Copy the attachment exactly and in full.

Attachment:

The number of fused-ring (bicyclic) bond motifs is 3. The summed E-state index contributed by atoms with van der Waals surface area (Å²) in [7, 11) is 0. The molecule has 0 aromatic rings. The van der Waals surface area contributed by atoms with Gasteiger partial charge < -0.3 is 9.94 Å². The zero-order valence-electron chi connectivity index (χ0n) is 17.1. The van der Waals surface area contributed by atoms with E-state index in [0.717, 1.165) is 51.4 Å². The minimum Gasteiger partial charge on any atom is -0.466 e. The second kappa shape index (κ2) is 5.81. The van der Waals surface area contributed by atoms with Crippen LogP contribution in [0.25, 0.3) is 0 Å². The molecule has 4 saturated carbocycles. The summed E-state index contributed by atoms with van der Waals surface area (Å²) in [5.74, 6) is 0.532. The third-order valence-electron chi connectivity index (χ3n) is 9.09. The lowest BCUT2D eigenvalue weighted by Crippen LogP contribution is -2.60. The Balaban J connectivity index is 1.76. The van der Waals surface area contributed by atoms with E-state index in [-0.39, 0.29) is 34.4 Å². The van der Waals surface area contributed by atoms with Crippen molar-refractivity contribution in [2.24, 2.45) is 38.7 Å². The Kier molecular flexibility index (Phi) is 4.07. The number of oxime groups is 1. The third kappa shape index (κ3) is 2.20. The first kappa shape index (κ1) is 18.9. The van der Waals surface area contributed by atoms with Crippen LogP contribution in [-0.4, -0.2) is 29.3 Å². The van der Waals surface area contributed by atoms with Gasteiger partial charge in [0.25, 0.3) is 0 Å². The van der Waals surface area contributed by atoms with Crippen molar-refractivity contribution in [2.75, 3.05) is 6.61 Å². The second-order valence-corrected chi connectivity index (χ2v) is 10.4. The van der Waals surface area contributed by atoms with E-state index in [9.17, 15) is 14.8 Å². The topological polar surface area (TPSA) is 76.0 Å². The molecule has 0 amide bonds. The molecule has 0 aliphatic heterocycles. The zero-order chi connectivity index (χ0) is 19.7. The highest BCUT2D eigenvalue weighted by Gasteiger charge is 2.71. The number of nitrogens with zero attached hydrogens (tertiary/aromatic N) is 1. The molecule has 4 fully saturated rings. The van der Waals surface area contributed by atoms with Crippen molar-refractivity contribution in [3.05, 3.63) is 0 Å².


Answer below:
The number of fused-ring (bicyclic) bond motifs is 3. The summed E-state index contributed by atoms with van der Waals surface area (Å²) in [7, 11) is 0. The molecule has 0 aromatic rings. The van der Waals surface area contributed by atoms with Gasteiger partial charge < -0.3 is 9.94 Å². The zero-order valence-electron chi connectivity index (χ0n) is 17.1. The van der Waals surface area contributed by atoms with E-state index in [0.717, 1.165) is 51.4 Å². The minimum Gasteiger partial charge on any atom is -0.466 e. The second kappa shape index (κ2) is 5.81. The van der Waals surface area contributed by atoms with Crippen LogP contribution in [0.25, 0.3) is 0 Å². The molecule has 4 saturated carbocycles. The summed E-state index contributed by atoms with van der Waals surface area (Å²) in [5.74, 6) is 0.532. The third-order valence-electron chi connectivity index (χ3n) is 9.09. The lowest BCUT2D eigenvalue weighted by Crippen LogP contribution is -2.60. The Balaban J connectivity index is 1.76. The van der Waals surface area contributed by atoms with E-state index in [-0.39, 0.29) is 34.4 Å². The van der Waals surface area contributed by atoms with Crippen molar-refractivity contribution in [2.24, 2.45) is 38.7 Å². The Kier molecular flexibility index (Phi) is 4.07. The number of oxime groups is 1. The third kappa shape index (κ3) is 2.20. The first kappa shape index (κ1) is 18.9. The van der Waals surface area contributed by atoms with Crippen LogP contribution in [-0.4, -0.2) is 29.3 Å². The van der Waals surface area contributed by atoms with Gasteiger partial charge in [0.25, 0.3) is 0 Å². The van der Waals surface area contributed by atoms with Crippen molar-refractivity contribution in [2.75, 3.05) is 6.61 Å². The second-order valence-corrected chi connectivity index (χ2v) is 10.4. The van der Waals surface area contributed by atoms with E-state index in [9.17, 15) is 14.8 Å². The topological polar surface area (TPSA) is 76.0 Å². The molecule has 0 amide bonds. The molecule has 0 aliphatic heterocycles. The zero-order chi connectivity index (χ0) is 19.7. The highest BCUT2D eigenvalue weighted by Gasteiger charge is 2.71. The number of nitrogens with zero attached hydrogens (tertiary/aromatic N) is 1. The molecule has 4 fully saturated rings. The van der Waals surface area contributed by atoms with Crippen molar-refractivity contribution in [3.05, 3.63) is 0 Å².